In this episode of Let’s Play Starflight, we finish up with the Elowan and attempt to rescue some stranded colonists.
Because I just got one-upped. I thought writing a game in one page of source was good, but the last time I tried to write an RPG in one page of source, I concluded that it probably wasn’t possible.
But now the Temple of the Roguelike is having an ongoing competition for people to write Roguelikes in one kilobyte of source; that’s less than one-fourth the size of a one-page game. Most of the entries so far have been pretty simplistic, but now a true challenger has emerged, called A Journey to Hell.
Here’s the complete source code (compiled on Linux using GCC and curses):
#define G d[x][y]
#define M d[x+f][y+g]
#define r rand()
%d L:%d $%d %s",l,p,L,v,L^7?"":"WIN");c=getch();D(G>u&&G<123&&m(Z(f-x),Z(g-y))
Here’s a screenshot.
In this screenshot, the purple ‘@’ is the player (of course). The yellow ‘$’ represents money on the ground. The blue-green ‘?’ represents a chest. The white ‘b’ is a monster; the letter of the monster represents how hard it is to kill, from a (weakest) to z (flee in terror). The red quote mark represents a soul left behind by a monster I just killed; picking this up raises my maximum hit points.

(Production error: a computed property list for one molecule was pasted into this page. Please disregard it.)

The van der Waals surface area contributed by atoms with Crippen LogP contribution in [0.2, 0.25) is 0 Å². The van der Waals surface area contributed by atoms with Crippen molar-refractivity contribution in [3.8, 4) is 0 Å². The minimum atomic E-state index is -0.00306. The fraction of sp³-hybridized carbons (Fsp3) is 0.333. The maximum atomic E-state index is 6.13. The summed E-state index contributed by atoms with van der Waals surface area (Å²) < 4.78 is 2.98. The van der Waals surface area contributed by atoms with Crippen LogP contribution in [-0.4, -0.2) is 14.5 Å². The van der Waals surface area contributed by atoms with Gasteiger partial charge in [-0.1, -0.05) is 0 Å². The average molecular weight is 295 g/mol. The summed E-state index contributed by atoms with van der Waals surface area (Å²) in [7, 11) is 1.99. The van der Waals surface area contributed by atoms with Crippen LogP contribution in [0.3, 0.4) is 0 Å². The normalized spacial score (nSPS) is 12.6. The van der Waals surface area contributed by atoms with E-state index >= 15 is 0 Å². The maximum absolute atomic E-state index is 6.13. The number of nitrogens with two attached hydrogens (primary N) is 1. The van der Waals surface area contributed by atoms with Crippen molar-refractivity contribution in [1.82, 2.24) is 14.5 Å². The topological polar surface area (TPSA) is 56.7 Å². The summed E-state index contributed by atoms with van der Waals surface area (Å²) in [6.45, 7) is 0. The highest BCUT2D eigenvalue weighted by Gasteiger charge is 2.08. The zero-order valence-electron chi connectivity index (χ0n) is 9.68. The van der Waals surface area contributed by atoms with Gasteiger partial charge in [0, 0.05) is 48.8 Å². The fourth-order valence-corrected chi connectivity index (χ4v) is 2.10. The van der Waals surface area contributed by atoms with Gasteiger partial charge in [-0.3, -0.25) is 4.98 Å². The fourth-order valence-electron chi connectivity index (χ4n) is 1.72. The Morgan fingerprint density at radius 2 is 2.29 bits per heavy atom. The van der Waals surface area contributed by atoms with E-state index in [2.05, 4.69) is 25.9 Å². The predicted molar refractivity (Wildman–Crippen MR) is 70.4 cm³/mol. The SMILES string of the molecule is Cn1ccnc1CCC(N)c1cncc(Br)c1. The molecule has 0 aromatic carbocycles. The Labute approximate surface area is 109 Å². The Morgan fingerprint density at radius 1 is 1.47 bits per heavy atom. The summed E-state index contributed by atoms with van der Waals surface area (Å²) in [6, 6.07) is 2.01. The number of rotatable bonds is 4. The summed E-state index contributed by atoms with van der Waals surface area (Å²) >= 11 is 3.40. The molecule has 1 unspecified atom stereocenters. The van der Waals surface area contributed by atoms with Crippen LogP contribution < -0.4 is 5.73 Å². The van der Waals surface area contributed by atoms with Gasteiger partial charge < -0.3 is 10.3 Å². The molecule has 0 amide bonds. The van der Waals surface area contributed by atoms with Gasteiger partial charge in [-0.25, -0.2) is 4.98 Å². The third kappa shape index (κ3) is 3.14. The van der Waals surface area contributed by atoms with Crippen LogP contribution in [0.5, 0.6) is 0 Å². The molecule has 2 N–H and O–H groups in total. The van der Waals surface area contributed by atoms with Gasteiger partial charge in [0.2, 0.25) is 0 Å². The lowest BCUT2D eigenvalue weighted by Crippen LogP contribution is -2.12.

Here’s what that 1K of source gets you:
* Guaranteed traversable levels
* Line-of-sight on the player
* Colored graphics
* Combat with monsters
* Ability to pick up gold and souls (dropped by defeated monsters; powers player up)
* Chests (which can contain gold, a monster or a soul)
* Ability to go down the stairs (generates a new level with tougher monsters)
* Win condition (beat the seventh level to win the game)
Of course his platform gives him a couple of advantages. My library to write colored graphics to the screen and poll the keyboard and mouse under Windows takes up almost 1K of code by itself; the curses library is much more space efficient. Also, GCC supports “default int” on both functions and parameters, meaning that Jakub can declare a function as “m(f,g)” and GCC will assume that ‘m’ is a function that takes two integer parameters, f and g, and returns an int itself. Visual C++ 2005 will not allow such shenanigans (though 2003 was not as strict).
Still, it’s an incredible amount of stuff for less code than it takes to initialize DirectX. I can only imagine what the author, Jakub Wasilewski, could do with the unending expanse a full page of source would provide him.